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News archive for January 15, 2014

Accused plans First Nations status as defence

A man who has publicly admitted to shooting two wolves in his Mount Sima neighbourhood last year hopes to have all 10 charges against him dismissed based on his First Nations status.

By Christopher Reynolds on January 15, 2014 at 2:43 pm

A man who has publicly admitted to shooting two wolves in his Mount Sima neighbourhood last year hopes to have all 10 charges against him dismissed based on his First Nations status.

Clayton Thomas, 32, appeared in territorial court Tuesday on violations of the Wildlife Act from last April.

They include hunting near a residence, hunting out of season and the careless use of a firearm.

Thomas’s uncle, Kusta — both his first and last name — acted as counsel.

He told the court he and Thomas are part of the Tahltan First Nation, with roots in northern B.C.

“Aboriginal rights and title has not been eliminated,” Kusta told the Star outside court.

“The right to hunt and protect our people has never been extinguished.”

Thomas, originally from Teslin, said he does not regret his actions but finds the ongoing legal proceedings draining.

“It’s a lengthy process. It always will be. These court type of things will take a couple years out of a guy’s life.”

A search warrant issued last May allowed conservation officers to rifle through his family’s belongings at their home, “including my wife’s underwear.”

The officers seized roughly 50 items, including memory cards, cameras, laptops and phones.

They also confiscated loaded rifle magazines, skinning tools and rifles.

In total, more than 20 wolf, marten, lynx, deer and wolverine pelts and hides were taken. Elk and deer antlers did not escape the seizure either.

Thomas said in an interview with the Star late last year that all the fur, except from the two wolves, was harvested legally from his family’s trapline near Teslin.

Thomas and Kusta said they plan to apply to have all charges dismissed.

The search warrant states gunshots were heard on April 21 and April 23, 2013 near a Mount Sima driveway, about a week after a dog was killed by a wolf at the same spot.

“The informant has no information that the wolf was ... endangering public safety or dogs at the time it was killed,” the warrant reads.

The killing of animals is tightly regulated in residential areas. It is illegal to hunt within one kilometre of a residence without the permission of the occupants.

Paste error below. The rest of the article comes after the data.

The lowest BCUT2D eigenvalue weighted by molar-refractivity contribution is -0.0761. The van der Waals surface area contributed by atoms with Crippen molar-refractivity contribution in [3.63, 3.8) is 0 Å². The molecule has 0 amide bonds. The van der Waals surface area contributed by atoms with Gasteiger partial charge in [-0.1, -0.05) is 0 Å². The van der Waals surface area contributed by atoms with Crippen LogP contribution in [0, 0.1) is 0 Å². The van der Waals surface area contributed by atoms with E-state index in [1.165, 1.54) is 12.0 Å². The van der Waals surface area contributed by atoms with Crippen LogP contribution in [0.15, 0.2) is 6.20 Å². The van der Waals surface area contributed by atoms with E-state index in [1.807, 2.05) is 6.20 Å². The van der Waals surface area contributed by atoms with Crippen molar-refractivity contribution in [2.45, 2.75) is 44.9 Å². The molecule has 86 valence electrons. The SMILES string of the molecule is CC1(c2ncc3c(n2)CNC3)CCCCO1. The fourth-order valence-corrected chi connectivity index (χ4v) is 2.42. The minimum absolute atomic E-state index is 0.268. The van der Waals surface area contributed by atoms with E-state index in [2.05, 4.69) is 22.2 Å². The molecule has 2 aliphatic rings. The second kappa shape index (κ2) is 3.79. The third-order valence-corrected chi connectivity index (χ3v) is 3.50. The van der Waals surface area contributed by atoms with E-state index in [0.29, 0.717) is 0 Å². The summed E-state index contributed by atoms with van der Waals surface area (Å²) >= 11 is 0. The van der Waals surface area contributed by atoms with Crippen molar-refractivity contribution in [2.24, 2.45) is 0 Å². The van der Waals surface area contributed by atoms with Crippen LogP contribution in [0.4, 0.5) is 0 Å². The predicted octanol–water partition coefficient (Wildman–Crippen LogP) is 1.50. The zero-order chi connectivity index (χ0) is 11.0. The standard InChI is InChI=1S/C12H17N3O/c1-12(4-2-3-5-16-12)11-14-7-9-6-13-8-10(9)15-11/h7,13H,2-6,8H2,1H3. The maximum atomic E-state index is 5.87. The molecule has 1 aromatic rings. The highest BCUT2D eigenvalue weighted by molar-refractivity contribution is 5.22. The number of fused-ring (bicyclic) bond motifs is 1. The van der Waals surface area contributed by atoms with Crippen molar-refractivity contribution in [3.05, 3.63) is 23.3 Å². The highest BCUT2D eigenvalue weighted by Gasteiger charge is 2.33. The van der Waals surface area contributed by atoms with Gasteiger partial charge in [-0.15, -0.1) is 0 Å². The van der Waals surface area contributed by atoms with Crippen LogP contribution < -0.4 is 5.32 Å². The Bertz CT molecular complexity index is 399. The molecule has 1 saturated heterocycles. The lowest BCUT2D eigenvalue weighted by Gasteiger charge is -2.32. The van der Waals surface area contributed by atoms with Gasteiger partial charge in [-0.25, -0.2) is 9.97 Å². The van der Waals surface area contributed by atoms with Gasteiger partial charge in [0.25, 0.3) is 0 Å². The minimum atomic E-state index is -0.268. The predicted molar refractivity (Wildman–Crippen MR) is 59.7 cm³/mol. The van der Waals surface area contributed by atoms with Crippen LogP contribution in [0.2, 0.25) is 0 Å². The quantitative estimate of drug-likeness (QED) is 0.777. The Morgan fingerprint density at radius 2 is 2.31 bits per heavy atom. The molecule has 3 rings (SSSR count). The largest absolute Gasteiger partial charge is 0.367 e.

“While prevention is the best way to avoid human-wildlife conflict, we recognize that sometimes incidents are unavoidable. The Wildlife Act does allow you to kill wildlife in self-defence and, in some cases, in defence of property,” according to the Environment Yukon website.

“Killing of wildlife for these reasons seldom happens in Yukon, however.”

Thomas, who has a 10-month-old son, told the Star last November he was just trying to protect his family and neighbours from potential conflict.

There were wolf tracks in his yard, and Environment Yukon staff had been alerted to concerns in the neighbourhood, but the wolves remained an issue, he maintains.

“I’m still in awe. I can’t stop questioning how the government feels they were entitled and warranted to come through my house,” he said.

“I’m not a murderer, I’m not a drug dealer, I’m not a child pornographer. But I get treated like all three above.”

Thomas stands accused of:

• hunting out of season;

• discharging a firearm without due care to people or property;

• hunting within one kilometre of a residence without permission from occupants;

• possession of wildlife for the purpose of trafficking;

• obstruction of a conservation officer through false statements or interference;

• hunting with lighting or reflective equipment;

• hunting between sunset and sunrise;

• possession of wildlife killed contrary to the Wildlife Act, two counts; and

• possession of more wildlife species than is permitted under the act.

Thomas is not facing criminal charges. The offences he stands accused of are punishable by fine.

He is due in court again Jan. 24.

By CHRISTOPHER REYNOLDS
Star Reporter

CommentsAdd a comment

June Jackson

Jan 15, 2014 at 4:49 pm

I am not sure I understand what Mr. Thomas is saying.  Is he saying “I am FN and I can kill anything I want to, where ever I want to, when ever I want to with what ever weapon I choose?”

Frank

Jan 15, 2014 at 5:18 pm

This man has been very disrespectful to our wildlife laws, conservation officers doing their jobs, the First Nation and traditional territory on which he killed animals illegally at night, other SIMA residents and now our legal system.

Clayton is not a victim- many others and the two wolves are. Clayton’s day in court will be expensive for the taxpayer- hopefully it will teach Clayton a lesson and be very expensive for him.

just Say'in

Jan 15, 2014 at 8:58 pm

There is no way that these CO’s should have this kind of power and they have to be reined in a bit. Who made them able to go through your house confiscating your private things. You are charged, not found Guilty. This reminds me of the High River Gun Grab. Are we going to let this kind of high handed judge jury and executioner mentality continue. How about if it was you?????

BnR

Jan 16, 2014 at 8:01 am

If he’s claiming the FN aboriginal rights defence, wouldn’t that only be valid on Tahltan traditional territory rather than KDFN traditional territory?

Oh Please

Jan 16, 2014 at 8:15 am

As a First Nations person I find this completely and utterly ridiculous!!
No true First Nations person would have done what this idiot did.
This story just gets better by the day, I still hope they throw the book at him!

Fluke

Jan 16, 2014 at 8:50 am

Oh my god, this guys story changes every time and first nations should be disgusted by the fact that this “first nation” member is using his status to get out of wildlife convictions. If he truly thought it was within his rights under the Umbrella Final Agreement to shoot those wolves then he would have made that argument to begin with.
Last time I checked though discharging a firearm without due care to people or property, hunting within one kilometre of a residence without permission from occupants, possession of wildlife for the purpose of trafficking, and obstruction of a conservation officer through false statements or interference were not covered under the Umbrella Final Agreement. Oh ya, and last time I checked the TTC had settled land claims and still need to follow fish and wildlife laws outside of their traditional territory. Get a life Mr.Thomas and do what you said you were going to do and accept the responsibility rather then waste my tax dollars.